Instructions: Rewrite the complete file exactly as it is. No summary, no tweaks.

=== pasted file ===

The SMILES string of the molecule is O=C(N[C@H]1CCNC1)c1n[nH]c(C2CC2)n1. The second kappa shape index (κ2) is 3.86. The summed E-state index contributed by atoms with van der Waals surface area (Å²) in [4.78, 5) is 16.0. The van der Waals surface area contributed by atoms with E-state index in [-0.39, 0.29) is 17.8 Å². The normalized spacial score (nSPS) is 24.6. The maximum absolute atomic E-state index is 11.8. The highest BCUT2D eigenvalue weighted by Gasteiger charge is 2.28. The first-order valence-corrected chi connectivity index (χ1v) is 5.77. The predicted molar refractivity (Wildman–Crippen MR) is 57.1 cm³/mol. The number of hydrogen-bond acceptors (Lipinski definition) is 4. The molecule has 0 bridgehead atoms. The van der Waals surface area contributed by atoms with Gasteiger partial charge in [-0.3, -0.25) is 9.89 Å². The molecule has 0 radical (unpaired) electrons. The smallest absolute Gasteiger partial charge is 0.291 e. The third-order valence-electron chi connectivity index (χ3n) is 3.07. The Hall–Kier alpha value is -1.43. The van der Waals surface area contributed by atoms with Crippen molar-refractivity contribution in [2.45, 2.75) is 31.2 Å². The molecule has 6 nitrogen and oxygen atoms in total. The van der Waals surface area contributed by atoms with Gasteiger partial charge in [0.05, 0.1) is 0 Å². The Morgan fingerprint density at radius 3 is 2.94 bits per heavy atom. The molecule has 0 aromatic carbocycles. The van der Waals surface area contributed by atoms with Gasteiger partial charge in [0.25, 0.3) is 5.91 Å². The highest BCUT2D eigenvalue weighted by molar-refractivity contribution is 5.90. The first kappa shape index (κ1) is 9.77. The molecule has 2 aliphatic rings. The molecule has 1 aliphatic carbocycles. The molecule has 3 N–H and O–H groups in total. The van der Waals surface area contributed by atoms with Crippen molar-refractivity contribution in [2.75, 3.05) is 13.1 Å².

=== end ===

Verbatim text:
The SMILES string of the molecule is O=C(N[C@H]1CCNC1)c1n[nH]c(C2CC2)n1. The second kappa shape index (κ2) is 3.86. The summed E-state index contributed by atoms with van der Waals surface area (Å²) in [4.78, 5) is 16.0. The van der Waals surface area contributed by atoms with E-state index in [-0.39, 0.29) is 17.8 Å². The normalized spacial score (nSPS) is 24.6. The maximum absolute atomic E-state index is 11.8. The highest BCUT2D eigenvalue weighted by Gasteiger charge is 2.28. The first-order valence-corrected chi connectivity index (χ1v) is 5.77. The predicted molar refractivity (Wildman–Crippen MR) is 57.1 cm³/mol. The number of hydrogen-bond acceptors (Lipinski definition) is 4. The molecule has 0 bridgehead atoms. The van der Waals surface area contributed by atoms with Gasteiger partial charge in [-0.3, -0.25) is 9.89 Å². The molecule has 0 radical (unpaired) electrons. The smallest absolute Gasteiger partial charge is 0.291 e. The third-order valence-electron chi connectivity index (χ3n) is 3.07. The Hall–Kier alpha value is -1.43. The van der Waals surface area contributed by atoms with Crippen molar-refractivity contribution in [2.45, 2.75) is 31.2 Å². The molecule has 6 nitrogen and oxygen atoms in total. The van der Waals surface area contributed by atoms with Gasteiger partial charge in [0.05, 0.1) is 0 Å². The Morgan fingerprint density at radius 3 is 2.94 bits per heavy atom. The molecule has 0 aromatic carbocycles. The van der Waals surface area contributed by atoms with Gasteiger partial charge in [0.25, 0.3) is 5.91 Å². The highest BCUT2D eigenvalue weighted by molar-refractivity contribution is 5.90. The first kappa shape index (κ1) is 9.77. The molecule has 2 aliphatic rings. The molecule has 1 aliphatic carbocycles. The molecule has 3 N–H and O–H groups in total. The van der Waals surface area contributed by atoms with Crippen molar-refractivity contribution in [2.75, 3.05) is 13.1 Å².